Years ago, people woke up to find the sparrows chirping in their backyard. A noisy lot, they took grains right from your hand if you had befriended them. Their close proximity to our dwellings has made them an inseparable part of our surroundings.
Unafraid of humans, they demanded food or water with their loud chirping if you had forgotten to give them their regular share of food. We had an amazing time watching the bird family bond and children sat gazing at them as they picked up grain or splashed about us in muddy water.
Slowly, and rather surreptitiously, the sparrows decreased in their population. Reasons for the fall in numbers are the increase in pollution, construction, and changes in weather.
On World Sparrow Day, let us have a look at some interesting facts about the chirping bird
- Sparrows are around 14-16 cm long. They are chirpy, with grey and brown colour. They have the ability to fly at the speed of 38.5 km/hour and can even reach a speed of 50 km/hour.
- Males and female house sparrows can be easily distinguished by the feather colouration: males have reddish backs and a black bib, while females have brown backs with stripes.
- Sparrows raise three nests of 3-5 eggs. Both male and female help to incubate the eggs for 12-15 days. The fledgelings usually fly out after 15 days.
- Sparrows cannot be found in forests or deserts, unlike other birds. It prefers being in close association to human settlement, including urban and rural areas. They inhabit on ideal sparrow habitat nesting on buildings, roofs, and houses.
- Once found in huge numbers across the world, the small bird is slowly making its way to the endangered list.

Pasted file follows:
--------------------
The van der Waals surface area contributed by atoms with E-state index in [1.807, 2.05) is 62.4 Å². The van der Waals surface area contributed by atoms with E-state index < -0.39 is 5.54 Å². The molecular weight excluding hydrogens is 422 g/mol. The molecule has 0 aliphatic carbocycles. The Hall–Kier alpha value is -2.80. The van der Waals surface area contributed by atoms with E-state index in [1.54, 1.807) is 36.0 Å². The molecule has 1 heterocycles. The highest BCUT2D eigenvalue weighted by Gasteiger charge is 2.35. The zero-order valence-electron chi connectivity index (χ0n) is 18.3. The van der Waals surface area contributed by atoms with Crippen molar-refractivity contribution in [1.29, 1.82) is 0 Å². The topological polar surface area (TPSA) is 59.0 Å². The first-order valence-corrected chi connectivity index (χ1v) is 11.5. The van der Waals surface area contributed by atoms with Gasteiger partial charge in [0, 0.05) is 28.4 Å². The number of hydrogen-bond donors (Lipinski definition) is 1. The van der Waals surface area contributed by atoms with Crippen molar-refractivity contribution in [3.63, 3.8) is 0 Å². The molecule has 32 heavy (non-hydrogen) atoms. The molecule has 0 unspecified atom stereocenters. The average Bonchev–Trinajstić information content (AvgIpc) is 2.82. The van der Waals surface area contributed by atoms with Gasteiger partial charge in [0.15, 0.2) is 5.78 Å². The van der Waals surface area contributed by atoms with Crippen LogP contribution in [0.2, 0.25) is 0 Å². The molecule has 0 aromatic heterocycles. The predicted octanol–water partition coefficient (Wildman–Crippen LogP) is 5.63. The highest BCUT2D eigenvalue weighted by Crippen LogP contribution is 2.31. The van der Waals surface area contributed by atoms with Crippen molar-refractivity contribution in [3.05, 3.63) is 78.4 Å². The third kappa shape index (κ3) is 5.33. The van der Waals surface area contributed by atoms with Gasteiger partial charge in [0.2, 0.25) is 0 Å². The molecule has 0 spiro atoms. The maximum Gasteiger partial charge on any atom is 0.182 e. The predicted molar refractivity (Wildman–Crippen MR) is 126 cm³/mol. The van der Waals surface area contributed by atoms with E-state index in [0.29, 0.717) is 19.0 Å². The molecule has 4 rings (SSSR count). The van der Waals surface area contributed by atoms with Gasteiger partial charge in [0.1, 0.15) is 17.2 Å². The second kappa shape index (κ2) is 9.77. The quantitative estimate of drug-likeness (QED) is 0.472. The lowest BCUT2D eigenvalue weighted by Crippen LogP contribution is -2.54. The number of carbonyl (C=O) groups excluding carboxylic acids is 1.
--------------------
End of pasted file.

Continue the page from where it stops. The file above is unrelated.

- Sparrows usually fly at the speed of 24 miles per hour. When needed (in the case of danger), they can accelerate to the speed of 31 miles per hour.
- Sparrow is a symbol of loyalty in Japan owing to its friendly nature and ability to live in groups.
- Sparrows can survive between 4 and 5 years in the wild.
- The oldest sparrow recorded till date is known to live for 15 years and 9 months!
- House Sparrows have the capability of swimming underwater! Yes, it's true. Even though these birds are not water birds, it is observed that they can actually swim underwater to move from one place to the other.
- These birds are aggressive and social, which increases their ability to compete with most native birds.
- House Sparrows love to play with dust and soil. They spoil themselves in the dust as if trying to have a bath with it.
- Male sparrows dominate over females during fall and winter, while females dominate during summer and spring.
- House Sparrows, when nervous, flick their tails to ease out the tension.
- They have contributed to science in a significant way. Approximately 5000 research papers have been published with these little birds as study species.